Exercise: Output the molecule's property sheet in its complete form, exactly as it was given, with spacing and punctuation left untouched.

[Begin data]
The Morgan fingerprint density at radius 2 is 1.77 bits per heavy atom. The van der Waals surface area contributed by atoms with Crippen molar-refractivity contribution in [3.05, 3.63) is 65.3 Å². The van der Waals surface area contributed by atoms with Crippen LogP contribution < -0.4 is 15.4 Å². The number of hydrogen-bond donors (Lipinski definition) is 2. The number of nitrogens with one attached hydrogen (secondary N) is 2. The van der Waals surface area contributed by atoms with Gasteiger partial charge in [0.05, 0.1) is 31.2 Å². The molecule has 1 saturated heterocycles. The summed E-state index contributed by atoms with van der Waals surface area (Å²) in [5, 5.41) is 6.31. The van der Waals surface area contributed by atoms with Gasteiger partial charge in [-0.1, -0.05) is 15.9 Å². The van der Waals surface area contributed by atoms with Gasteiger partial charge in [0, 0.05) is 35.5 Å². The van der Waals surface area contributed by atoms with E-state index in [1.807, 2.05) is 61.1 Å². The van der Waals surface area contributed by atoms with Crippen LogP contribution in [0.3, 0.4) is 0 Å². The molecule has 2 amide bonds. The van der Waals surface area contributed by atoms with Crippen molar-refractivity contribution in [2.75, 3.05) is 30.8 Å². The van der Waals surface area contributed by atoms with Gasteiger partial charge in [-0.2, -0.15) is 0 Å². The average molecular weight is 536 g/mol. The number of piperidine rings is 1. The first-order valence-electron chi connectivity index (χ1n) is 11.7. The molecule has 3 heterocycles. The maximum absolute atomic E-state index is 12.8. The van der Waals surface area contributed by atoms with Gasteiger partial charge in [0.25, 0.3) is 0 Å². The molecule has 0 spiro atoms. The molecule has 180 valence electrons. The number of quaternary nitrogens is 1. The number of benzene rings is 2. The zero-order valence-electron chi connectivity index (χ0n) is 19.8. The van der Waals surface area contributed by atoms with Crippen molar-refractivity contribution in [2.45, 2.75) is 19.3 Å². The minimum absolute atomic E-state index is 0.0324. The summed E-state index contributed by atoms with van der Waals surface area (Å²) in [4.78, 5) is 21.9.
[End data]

The Morgan fingerprint density at radius 2 is 1.77 bits per heavy atom. The van der Waals surface area contributed by atoms with Crippen molar-refractivity contribution in [3.05, 3.63) is 65.3 Å². The van der Waals surface area contributed by atoms with Crippen LogP contribution < -0.4 is 15.4 Å². The number of hydrogen-bond donors (Lipinski definition) is 2. The number of nitrogens with one attached hydrogen (secondary N) is 2. The van der Waals surface area contributed by atoms with Gasteiger partial charge in [0.05, 0.1) is 31.2 Å². The molecule has 1 saturated heterocycles. The summed E-state index contributed by atoms with van der Waals surface area (Å²) in [5, 5.41) is 6.31. The van der Waals surface area contributed by atoms with Gasteiger partial charge in [-0.1, -0.05) is 15.9 Å². The van der Waals surface area contributed by atoms with Gasteiger partial charge in [0, 0.05) is 35.5 Å². The van der Waals surface area contributed by atoms with E-state index in [1.807, 2.05) is 61.1 Å². The van der Waals surface area contributed by atoms with Crippen LogP contribution in [0.3, 0.4) is 0 Å². The molecule has 2 amide bonds. The van der Waals surface area contributed by atoms with Crippen molar-refractivity contribution in [2.75, 3.05) is 30.8 Å². The van der Waals surface area contributed by atoms with Gasteiger partial charge in [-0.2, -0.15) is 0 Å². The average molecular weight is 536 g/mol. The number of piperidine rings is 1. The first-order valence-electron chi connectivity index (χ1n) is 11.7. The molecule has 3 heterocycles. The maximum absolute atomic E-state index is 12.8. The van der Waals surface area contributed by atoms with Gasteiger partial charge in [0.25, 0.3) is 0 Å². The molecule has 0 spiro atoms. The molecule has 180 valence electrons. The number of quaternary nitrogens is 1. The number of benzene rings is 2. The zero-order valence-electron chi connectivity index (χ0n) is 19.8. The van der Waals surface area contributed by atoms with Crippen molar-refractivity contribution in [2.45, 2.75) is 19.3 Å². The minimum absolute atomic E-state index is 0.0324. The summed E-state index contributed by atoms with van der Waals surface area (Å²) in [4.78, 5) is 21.9.